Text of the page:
Quick Links Menu.
Steam tug New York, later USS Esselen (AT-147), circa 1942
Click on this photograph for links to larger images of this class.
Class: ESSELEN (AT-147)
Design Tug, 1896
Displacement (tons): 800 light, 558 gross
Dimensions (feet): 170' oa, 158.0' x 29.0' x 15'
Original Armament: None
Later armaments: --
Speed (kts.): 11
Propulsion (HP): 1,000
Machinery: 1 screw, 3-cylinder triple expansion
||18 Jun 43
||Harlan & Hollingsworth
||21 Aug 43
||11 Nov 44
||27 Nov 44
||11 Nov 44
FY 1943. In 1896-1898 the Harlan & Hollingsworth shipyard at Wilmington, Del, built for the Philadelphia and Reading Rail Road Co. the first three of what became a series of 11 large 158-foot (pp) seagoing tugs built between 1896 and 1912. The first three tugs were CATAWISSA (1896), followed by GETTYSBURG and VALLEY FORGE (both 1898). Later tugs in this series included CONESTOGA, MONOCACY, and LYKENS (see AT 54-56). These tugs were used to tow coal barges between Philadelphia (Port Richmond) and points on the East Coast. CATAWISSA spent the first half of her career towing coal barges along the East Coast supplying power plants between Charleston, S.C., and Boston, Mass. By 1942 she was owned by the Arundel Corp. of Baltimore, Maryland and was named NEW YORK. The War Shipping Administration probably offered her to the Navy on 3 Jun 43 and the Navy accepted her on 18 Jun 43. She was decommissioned and returned to WSA in November 1944.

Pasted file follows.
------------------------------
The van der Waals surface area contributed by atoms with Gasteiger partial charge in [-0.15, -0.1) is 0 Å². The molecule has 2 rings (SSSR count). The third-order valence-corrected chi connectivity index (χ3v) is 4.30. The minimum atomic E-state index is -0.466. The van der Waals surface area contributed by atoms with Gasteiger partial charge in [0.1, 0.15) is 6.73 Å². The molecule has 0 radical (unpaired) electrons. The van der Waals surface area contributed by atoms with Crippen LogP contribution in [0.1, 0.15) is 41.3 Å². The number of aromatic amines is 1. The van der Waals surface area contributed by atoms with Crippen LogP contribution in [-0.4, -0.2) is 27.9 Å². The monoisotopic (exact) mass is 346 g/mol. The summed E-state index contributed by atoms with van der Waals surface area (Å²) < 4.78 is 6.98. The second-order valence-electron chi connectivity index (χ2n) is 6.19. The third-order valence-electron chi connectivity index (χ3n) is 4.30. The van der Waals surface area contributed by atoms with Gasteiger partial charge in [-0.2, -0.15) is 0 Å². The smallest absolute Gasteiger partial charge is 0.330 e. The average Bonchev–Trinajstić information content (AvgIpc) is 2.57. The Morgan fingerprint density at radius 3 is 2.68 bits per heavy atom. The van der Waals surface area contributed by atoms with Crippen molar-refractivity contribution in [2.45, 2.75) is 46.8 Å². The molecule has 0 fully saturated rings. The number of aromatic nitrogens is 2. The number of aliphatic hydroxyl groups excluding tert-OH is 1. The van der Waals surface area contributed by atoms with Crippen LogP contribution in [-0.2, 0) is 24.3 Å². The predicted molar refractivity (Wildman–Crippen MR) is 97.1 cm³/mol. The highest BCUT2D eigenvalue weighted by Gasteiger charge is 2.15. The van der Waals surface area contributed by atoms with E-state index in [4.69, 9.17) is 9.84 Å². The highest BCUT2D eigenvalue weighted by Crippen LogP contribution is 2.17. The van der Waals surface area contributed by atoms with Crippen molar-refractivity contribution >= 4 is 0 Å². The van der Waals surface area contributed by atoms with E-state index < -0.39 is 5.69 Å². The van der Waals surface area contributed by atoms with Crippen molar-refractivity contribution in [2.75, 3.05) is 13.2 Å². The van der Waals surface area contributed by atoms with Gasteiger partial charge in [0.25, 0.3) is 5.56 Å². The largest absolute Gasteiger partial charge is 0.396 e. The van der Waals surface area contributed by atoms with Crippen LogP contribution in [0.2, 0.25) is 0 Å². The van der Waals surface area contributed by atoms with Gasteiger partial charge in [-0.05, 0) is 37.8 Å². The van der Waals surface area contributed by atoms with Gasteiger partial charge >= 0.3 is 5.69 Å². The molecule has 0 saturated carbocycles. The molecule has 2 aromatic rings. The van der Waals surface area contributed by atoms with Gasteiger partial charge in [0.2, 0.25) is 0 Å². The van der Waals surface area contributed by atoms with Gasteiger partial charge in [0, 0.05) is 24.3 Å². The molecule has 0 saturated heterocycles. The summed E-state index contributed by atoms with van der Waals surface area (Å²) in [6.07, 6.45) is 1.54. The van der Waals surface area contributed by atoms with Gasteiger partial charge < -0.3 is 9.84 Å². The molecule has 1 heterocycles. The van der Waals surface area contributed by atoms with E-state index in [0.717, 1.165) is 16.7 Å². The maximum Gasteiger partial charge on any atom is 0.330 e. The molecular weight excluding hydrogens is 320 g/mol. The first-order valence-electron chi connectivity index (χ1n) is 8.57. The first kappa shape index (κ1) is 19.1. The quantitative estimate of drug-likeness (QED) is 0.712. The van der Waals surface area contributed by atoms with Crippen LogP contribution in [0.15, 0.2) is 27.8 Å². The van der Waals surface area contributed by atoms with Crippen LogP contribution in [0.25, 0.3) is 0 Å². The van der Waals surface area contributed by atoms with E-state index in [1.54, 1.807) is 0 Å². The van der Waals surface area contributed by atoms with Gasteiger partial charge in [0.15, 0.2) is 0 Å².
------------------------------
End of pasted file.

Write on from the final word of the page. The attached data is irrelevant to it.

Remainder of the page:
||Ex NEW YORK, ex CATAWISSA 1941 (ID-1118, completed Feb 1897). Designated CGR-1902 while in wartime merchant service as NEW YORK. To ATO-147 15 May 44. Merc. NEW YORK 1944, BETH TANK SHIP No.2 1952 (hulk for steam-cleaning tanks of empty oil tankers), TANK MASTER No.1 1963. Scrapped 2008 at Perth Amboy, N.J. at 110 years of age after preservation efforts failed.
Compiled: 17 May 2011
© Stephen S. Roberts, 2002-2011